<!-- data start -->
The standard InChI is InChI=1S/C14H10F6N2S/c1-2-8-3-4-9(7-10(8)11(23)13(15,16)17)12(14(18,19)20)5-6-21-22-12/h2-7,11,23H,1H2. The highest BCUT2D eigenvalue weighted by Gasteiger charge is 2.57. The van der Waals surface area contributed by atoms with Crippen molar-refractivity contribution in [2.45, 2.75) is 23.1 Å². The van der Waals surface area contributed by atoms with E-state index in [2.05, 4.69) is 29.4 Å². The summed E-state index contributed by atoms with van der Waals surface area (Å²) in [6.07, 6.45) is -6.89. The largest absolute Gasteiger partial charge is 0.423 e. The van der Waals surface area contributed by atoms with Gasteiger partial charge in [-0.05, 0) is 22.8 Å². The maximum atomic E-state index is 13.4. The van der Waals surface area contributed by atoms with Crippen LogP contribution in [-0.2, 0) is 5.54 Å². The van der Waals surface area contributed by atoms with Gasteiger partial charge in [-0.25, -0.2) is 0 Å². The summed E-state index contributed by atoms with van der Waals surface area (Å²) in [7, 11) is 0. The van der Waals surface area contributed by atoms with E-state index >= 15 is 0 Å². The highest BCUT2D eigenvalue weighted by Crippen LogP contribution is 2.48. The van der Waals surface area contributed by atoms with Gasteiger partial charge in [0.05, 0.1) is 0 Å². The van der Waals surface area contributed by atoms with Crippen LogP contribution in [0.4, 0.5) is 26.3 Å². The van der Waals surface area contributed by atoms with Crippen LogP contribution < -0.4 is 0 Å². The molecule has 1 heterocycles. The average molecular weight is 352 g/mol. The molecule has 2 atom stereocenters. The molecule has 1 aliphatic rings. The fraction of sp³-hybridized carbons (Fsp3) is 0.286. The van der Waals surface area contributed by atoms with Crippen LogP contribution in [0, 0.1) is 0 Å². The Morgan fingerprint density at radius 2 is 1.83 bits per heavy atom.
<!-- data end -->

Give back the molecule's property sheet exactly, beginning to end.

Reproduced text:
The standard InChI is InChI=1S/C14H10F6N2S/c1-2-8-3-4-9(7-10(8)11(23)13(15,16)17)12(14(18,19)20)5-6-21-22-12/h2-7,11,23H,1H2. The highest BCUT2D eigenvalue weighted by Gasteiger charge is 2.57. The van der Waals surface area contributed by atoms with Crippen molar-refractivity contribution in [2.45, 2.75) is 23.1 Å². The van der Waals surface area contributed by atoms with E-state index in [2.05, 4.69) is 29.4 Å². The summed E-state index contributed by atoms with van der Waals surface area (Å²) in [6.07, 6.45) is -6.89. The largest absolute Gasteiger partial charge is 0.423 e. The van der Waals surface area contributed by atoms with Gasteiger partial charge in [-0.05, 0) is 22.8 Å². The maximum atomic E-state index is 13.4. The van der Waals surface area contributed by atoms with Crippen LogP contribution in [-0.2, 0) is 5.54 Å². The van der Waals surface area contributed by atoms with Gasteiger partial charge in [-0.25, -0.2) is 0 Å². The summed E-state index contributed by atoms with van der Waals surface area (Å²) in [7, 11) is 0. The van der Waals surface area contributed by atoms with E-state index >= 15 is 0 Å². The highest BCUT2D eigenvalue weighted by Crippen LogP contribution is 2.48. The van der Waals surface area contributed by atoms with Gasteiger partial charge in [0.05, 0.1) is 0 Å². The van der Waals surface area contributed by atoms with Crippen LogP contribution in [0.4, 0.5) is 26.3 Å². The van der Waals surface area contributed by atoms with Crippen LogP contribution < -0.4 is 0 Å². The molecule has 1 heterocycles. The average molecular weight is 352 g/mol. The molecule has 2 atom stereocenters. The molecule has 1 aliphatic rings. The fraction of sp³-hybridized carbons (Fsp3) is 0.286. The van der Waals surface area contributed by atoms with Crippen LogP contribution in [0, 0.1) is 0 Å². The Morgan fingerprint density at radius 2 is 1.83 bits per heavy atom.